Not too long ago, I presided over a family wedding. The bride and groom chose that classic line from Israel’s leader, Joshua. I mean the one where they’re about to enter the promised land and he’s encouraging Israel and he says, “…as for me and my house, we will serve the Lord.” That bride and groom like many others were marking out what they intended their future home to be like – they liked Joshua’s lead. And we do that too. Sometimes it’s a discipline sort of question with parents, “In this house, we don’t use language like that…” or “In this house, we share our toys.” Sometimes it’s a marker of separation, “I don’t care what Eric’s mom does, in this house we don’t allow phones in the bedroom.” It’s not all negative though. Sometimes it’s an aspiration, a family goal: “In this house, we serve the Lord and show his love to one another.” Whatever the way, fairly regularly, we recognize the value in characterizing who we are at a certain place in time.
That’s the writer of Hebrews this morning. He’s marked out from the beginning of his sermon/letter the superiority of the Son of God. The writer concluded that Jesus is superior to mankind and angels, winner of salvation, ruler over creation. He also concluded that this glorious message isn’t too majestic for us. No, that would be a terrible miscalculation. In fact, this Word from God is worthy of our careful attention. Because this Son of God atoned for the sins of the people and suffered under temptation, all to help us – those tempted, those with sin, those needing salvation – those who are in God’s house… In chapter 3, the writer forges ahead: since we’re ones in God’s house, we must consider what’s important, what’s distinctive, what’s necessary for us. What do we do?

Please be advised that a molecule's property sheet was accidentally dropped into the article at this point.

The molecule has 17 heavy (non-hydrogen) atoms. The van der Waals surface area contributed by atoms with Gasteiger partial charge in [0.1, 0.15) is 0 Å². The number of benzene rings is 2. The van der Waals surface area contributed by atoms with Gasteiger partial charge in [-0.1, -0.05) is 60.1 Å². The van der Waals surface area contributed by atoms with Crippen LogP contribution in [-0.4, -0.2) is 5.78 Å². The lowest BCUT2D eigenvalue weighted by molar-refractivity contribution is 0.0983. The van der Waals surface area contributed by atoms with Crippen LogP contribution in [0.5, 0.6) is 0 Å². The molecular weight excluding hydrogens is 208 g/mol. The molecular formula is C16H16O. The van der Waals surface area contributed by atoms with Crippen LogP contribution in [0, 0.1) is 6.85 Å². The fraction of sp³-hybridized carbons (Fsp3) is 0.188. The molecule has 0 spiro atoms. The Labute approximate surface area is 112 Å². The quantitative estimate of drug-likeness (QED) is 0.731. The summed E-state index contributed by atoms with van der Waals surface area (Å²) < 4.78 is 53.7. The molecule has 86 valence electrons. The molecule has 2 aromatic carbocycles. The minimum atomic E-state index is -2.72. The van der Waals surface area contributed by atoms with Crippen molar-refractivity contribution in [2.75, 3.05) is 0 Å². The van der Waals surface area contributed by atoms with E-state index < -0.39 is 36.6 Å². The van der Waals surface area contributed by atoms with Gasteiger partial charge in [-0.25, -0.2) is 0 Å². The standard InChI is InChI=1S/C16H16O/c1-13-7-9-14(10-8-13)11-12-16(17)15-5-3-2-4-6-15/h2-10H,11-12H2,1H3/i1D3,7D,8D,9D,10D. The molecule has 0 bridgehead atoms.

We Fix Our Thoughts on Jesus
That’s a great question for us – perfect timing, in fact. Today we have our Annual Meeting at CTL. We’ll be making reports of ministry activity and how things went in 2020. We’ve been very blessed as a congregation again in so many ways. It’s fun to prepare those reports (at least in this part) and consider all God’s blessings on this house of God. Of course, there are other parts of our consideration. I haven’t written a pastors’ report with so many “our normal such and such had to be cancelled” and never before something like “for some time we were able only to worship together online.” It was a strange year with lots of difficulties. In point of fact, there’s a lot that vies for our attention right now – strident political feelings, black/white disagreements about what constitutes medical truth, personal choices about how to worship and what to do and what’s right for others to do. And, each of those things call our attention with this temptation: to divide us, to characterize ourselves as distinct and “different from those others” or “better/smarter/more righteous than those others”. This is one of those times in history when many things God has not commanded tempt and vie for all our attention, our identification – and they can result in sinful division.
So, instead, the writer reminds us this morning: In this house, we fix our thoughts on Jesus. He uses a word there that means to “direct one’s whole mind to” something. With so many things that tempt to consume our attention, we are called to “direct our whole mind to” Jesus. More than that, that “fix your thoughts” word can carry meaning like to consider or to meditate on, with the intent that this meditation brings spiritual insight.